When Bowling Green Elementary School fifth-grader Dixie Randolph read a handout about a regional solar car competition planned at Virginia Commonwealth University, she immediately told her teacher, “I’m doing this.”
Dixie, 11, soon was part of an all-girl team called Girl Power, designing a pink car with red glitter stripes.
The team’s efforts paid off. Their car won first place in the design category, one of several top prizes teams from Bowling Green and Madison elementary schools in Caroline County captured in the April 13 Rams Go Solar competition. In addition to the design award, the fifth-graders won first place overall and first place in racing for the solar cars they built.
This was the first year of the competition, which is co-sponsored by VCU’s College of Engineering and School of Education and funded by the Army Educational Outreach as part of its Junior Solar Sprint program.
Six hundred students in grades 5 through 8 from 17 schools in the Richmond region participated in the program. Two teams from each school—about 150 kids—were invited to Richmond, where they got to race their vehicles and have them judged by a panel of K–12 teachers, School of Education faculty, a science and research librarian at VCU’s library and five College of Engineering undergraduates handpicked for their leadership and volunteer experience.
VCU provided a grant to participating schools for purchasing materials for constructing the solar cars. Materials included Popsicle sticks, foam and balsa wood, wheels, axles, motors, battery packs and solar panels.
Rebecca Schieber, an instructional technology resource teacher at both Madison and Bowling Green elementary schools, said she works at VCU during summers and found out about the opportunity that way. She and Bowling Green math and science teacher Tamara Feggans sponsored the Caroline teams.
“I was pretty excited to bring this to Caroline for the kids,” Feggans said.
She said the kids who worked on the project are those who don’t or can’t typically participate in after-school programs. Many are also on free and reduced lunch.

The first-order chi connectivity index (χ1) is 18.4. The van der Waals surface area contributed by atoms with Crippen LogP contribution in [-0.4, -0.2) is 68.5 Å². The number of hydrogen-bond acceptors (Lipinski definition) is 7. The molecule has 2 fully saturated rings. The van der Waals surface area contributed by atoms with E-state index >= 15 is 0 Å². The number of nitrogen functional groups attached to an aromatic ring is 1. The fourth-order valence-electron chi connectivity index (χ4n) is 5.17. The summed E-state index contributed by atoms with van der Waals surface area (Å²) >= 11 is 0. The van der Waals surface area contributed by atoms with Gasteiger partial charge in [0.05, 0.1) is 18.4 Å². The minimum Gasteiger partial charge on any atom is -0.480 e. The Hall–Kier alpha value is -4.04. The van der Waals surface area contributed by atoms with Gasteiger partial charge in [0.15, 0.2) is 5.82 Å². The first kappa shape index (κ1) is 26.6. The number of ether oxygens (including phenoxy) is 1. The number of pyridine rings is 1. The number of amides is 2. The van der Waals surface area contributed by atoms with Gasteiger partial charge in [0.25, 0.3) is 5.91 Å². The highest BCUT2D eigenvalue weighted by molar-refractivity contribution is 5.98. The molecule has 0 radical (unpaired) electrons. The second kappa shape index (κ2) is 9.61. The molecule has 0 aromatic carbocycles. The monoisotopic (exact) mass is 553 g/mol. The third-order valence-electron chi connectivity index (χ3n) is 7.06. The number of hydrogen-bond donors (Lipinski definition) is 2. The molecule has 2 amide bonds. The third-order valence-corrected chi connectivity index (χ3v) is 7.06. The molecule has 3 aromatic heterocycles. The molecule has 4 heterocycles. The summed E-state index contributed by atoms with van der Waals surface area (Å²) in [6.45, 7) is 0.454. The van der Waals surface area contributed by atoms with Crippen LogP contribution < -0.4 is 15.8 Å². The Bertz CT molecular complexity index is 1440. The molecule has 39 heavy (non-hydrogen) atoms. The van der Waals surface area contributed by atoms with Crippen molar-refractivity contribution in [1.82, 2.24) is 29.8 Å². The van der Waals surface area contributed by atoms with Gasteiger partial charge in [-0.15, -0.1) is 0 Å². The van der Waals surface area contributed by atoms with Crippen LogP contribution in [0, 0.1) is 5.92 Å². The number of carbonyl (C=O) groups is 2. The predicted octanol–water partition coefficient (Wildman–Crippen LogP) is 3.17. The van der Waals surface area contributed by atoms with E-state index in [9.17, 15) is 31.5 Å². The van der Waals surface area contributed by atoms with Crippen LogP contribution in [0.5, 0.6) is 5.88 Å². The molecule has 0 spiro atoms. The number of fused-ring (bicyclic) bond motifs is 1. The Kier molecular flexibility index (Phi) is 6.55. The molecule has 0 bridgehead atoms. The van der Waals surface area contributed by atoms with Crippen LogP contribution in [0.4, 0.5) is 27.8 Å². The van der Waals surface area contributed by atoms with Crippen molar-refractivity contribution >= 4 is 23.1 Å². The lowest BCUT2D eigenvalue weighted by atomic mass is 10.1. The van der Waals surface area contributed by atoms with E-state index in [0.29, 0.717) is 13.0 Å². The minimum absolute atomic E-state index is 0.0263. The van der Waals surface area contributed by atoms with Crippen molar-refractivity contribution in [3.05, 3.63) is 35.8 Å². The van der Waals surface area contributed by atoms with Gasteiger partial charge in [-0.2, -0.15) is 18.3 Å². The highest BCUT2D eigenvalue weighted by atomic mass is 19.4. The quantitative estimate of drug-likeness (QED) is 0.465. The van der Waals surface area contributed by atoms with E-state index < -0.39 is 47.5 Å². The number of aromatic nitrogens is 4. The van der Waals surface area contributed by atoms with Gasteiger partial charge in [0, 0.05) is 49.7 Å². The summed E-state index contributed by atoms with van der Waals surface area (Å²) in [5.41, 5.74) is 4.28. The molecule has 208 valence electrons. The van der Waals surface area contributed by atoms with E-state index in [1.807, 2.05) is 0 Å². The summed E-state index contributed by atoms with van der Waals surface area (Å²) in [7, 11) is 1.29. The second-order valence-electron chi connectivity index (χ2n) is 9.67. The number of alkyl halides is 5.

Schieber said some of the students present behavioral problems in class, but love to build and thrived in the design-and-build environment.
“They really had to problem-solve and it was fun to see those kids who never participate in class stepping up,” she said.
Feggans said both she and Schieber were learning about solar cars along with the students, so the kids really were responsible for working out their own solutions.
The students worked on their solar cars on Thursday afternoons until 5:30 or 6 p.m. They started by drawing designs on paper and then had to figure out how to translate those designs to 3D.
“The hardest part was figuring out what gears to use so it wouldn’t be too heavy or too light,” said Brett Lambert, 10.
Another challenge was making sure the motors started fast enough to propel the car forward but not so fast that the wheels would just spin out.
At the competition in April, the cars raced on a 100-foot track, a distance they could cover in about 10 seconds.
The Caroline students who went to the competition in Richmond also got to tour VCU’s campus and meet engineering students and faculty.
“It was cool just to have them get the exposure to a college campus and to open up that future for them,” Schieber said. “I love that we were able to give the kids the opportunity to get out of their bubble.”
Dixie said she’s sad that the contest is over.
“I definitely want to do it again next year,” she said.